Bytes: What’s new in tech
Spotify pairs music with makeup
As part of Spotify’s effort to diversify its platform, “you can now buy makeup” on the streaming-music site, said Ingrid Lunden in TechCrunch.com. Spotify, which is expected to go public in early 2018 and has 60 million paying users, first expanded into merchandise sales last year, partnering with Merchbar to sell artists’ shirts, bags, and accessories on Spotify profile pages. The new offering is an expansion of that partnership, allowing fans to “‘shop the look’ of a particular artist” by buying lipsticks, eye pencils, and other cosmetics offered by Pat McGrath, “a makeup artist to the stars with a huge social media presence.” Spotify will not share in the profits. “The idea, instead, is to sweeten the deal for artists and give them more opportunities to make money on Spotify beyond streaming.”
Personalized ads coming to TV
“TV stations are about to track you and sell targeted ads, just like Google and Facebook,” said Brian Fung in The Washington Post. The Federal Communications Commission last week approved rules paving the way for what the industry calls Next Gen TV, which “among other things, will enable television broadcasters to collect data about your viewing habits” and sell targeted ads. Supporters of Next Gen TV contend the changes will help networks “compete in a world of internet media.” But privacy advocates called the development “a setback for consumers” that will “accelerate the erosion of consumer privacy as the TV industry becomes more consolidated.” Under the FCC rules, stations can adopt Next Gen TV on a voluntary, market-driven basis.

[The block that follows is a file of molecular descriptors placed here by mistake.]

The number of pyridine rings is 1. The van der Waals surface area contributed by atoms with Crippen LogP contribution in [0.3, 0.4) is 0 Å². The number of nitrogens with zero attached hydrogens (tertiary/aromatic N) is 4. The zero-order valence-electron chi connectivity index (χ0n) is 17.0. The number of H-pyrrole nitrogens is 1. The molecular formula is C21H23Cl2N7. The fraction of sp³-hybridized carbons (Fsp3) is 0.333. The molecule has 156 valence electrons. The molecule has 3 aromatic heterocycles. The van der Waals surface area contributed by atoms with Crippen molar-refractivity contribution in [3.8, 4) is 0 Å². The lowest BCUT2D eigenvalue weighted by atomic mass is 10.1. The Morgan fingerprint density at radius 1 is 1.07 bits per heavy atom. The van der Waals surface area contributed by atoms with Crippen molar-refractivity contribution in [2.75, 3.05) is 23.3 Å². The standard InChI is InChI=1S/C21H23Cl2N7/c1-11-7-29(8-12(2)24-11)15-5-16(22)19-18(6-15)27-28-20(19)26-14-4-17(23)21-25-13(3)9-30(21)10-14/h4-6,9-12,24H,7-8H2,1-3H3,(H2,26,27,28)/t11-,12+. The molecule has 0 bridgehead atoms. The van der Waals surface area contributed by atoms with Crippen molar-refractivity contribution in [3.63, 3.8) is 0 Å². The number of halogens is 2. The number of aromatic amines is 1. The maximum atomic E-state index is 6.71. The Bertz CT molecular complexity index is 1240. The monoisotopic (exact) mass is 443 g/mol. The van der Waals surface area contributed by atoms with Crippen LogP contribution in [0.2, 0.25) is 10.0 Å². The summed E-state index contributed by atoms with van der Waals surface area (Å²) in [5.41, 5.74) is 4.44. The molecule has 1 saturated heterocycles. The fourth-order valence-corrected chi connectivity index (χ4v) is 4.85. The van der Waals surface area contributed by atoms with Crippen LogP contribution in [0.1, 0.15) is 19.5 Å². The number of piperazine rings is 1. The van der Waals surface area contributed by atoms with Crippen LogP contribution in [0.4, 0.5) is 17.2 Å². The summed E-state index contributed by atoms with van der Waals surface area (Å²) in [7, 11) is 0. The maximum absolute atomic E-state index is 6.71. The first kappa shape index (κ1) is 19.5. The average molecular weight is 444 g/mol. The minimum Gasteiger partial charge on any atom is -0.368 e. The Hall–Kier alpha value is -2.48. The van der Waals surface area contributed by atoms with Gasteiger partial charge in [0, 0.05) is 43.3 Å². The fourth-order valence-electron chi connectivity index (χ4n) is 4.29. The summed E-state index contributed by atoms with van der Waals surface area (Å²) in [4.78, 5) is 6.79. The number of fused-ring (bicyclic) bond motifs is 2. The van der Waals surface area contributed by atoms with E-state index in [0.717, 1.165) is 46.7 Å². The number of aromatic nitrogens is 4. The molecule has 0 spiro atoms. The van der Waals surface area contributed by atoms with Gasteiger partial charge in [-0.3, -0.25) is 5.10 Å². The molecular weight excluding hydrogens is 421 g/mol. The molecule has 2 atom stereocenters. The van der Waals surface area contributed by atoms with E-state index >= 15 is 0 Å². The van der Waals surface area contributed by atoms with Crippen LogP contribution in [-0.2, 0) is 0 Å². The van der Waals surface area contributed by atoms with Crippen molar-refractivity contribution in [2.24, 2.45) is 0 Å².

Most jobs require IT skills
“The window of opportunity for workers without basic digital skills or a college degree is closing,” said Tom Simonite in Wired.com. The use of digital technology has grown in importance “in occupations of all kinds,” according to a new study by the Brookings Institution. Researchers examined government data on work tasks “to track how use of digital tools changed in a wide range of occupations between 2002 and 2016” and found that the most pronounced changes happened for workers “traditionally least reliant on tech skills,” such as home health aides and truck mechanics—both of whom now use computers to “diagnose problems or record their work.” Nearly twothirds of new jobs created since 2010 require “high or medium digital skills, such as familiarity with spreadsheets or other software.”